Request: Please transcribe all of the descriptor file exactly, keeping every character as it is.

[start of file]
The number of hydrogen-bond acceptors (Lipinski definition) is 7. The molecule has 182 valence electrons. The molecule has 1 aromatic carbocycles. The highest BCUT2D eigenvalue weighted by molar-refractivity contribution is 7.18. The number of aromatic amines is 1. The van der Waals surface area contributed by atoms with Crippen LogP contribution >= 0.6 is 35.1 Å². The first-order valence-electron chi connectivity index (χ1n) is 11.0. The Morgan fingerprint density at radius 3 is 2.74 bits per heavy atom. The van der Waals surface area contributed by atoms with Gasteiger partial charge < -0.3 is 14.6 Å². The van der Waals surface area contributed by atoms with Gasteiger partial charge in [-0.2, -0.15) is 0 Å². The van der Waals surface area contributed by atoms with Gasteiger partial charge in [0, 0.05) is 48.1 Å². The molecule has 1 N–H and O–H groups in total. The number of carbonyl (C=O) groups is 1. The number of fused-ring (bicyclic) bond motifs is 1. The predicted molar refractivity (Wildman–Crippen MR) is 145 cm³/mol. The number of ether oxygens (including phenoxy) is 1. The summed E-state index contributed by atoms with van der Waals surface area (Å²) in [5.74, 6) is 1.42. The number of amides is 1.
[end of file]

The number of hydrogen-bond acceptors (Lipinski definition) is 7. The molecule has 182 valence electrons. The molecule has 1 aromatic carbocycles. The highest BCUT2D eigenvalue weighted by molar-refractivity contribution is 7.18. The number of aromatic amines is 1. The van der Waals surface area contributed by atoms with Crippen LogP contribution >= 0.6 is 35.1 Å². The first-order valence-electron chi connectivity index (χ1n) is 11.0. The Morgan fingerprint density at radius 3 is 2.74 bits per heavy atom. The van der Waals surface area contributed by atoms with Gasteiger partial charge < -0.3 is 14.6 Å². The van der Waals surface area contributed by atoms with Gasteiger partial charge in [-0.2, -0.15) is 0 Å². The van der Waals surface area contributed by atoms with Gasteiger partial charge in [0, 0.05) is 48.1 Å². The molecule has 1 N–H and O–H groups in total. The number of carbonyl (C=O) groups is 1. The number of fused-ring (bicyclic) bond motifs is 1. The predicted molar refractivity (Wildman–Crippen MR) is 145 cm³/mol. The number of ether oxygens (including phenoxy) is 1. The summed E-state index contributed by atoms with van der Waals surface area (Å²) in [5.74, 6) is 1.42. The number of amides is 1.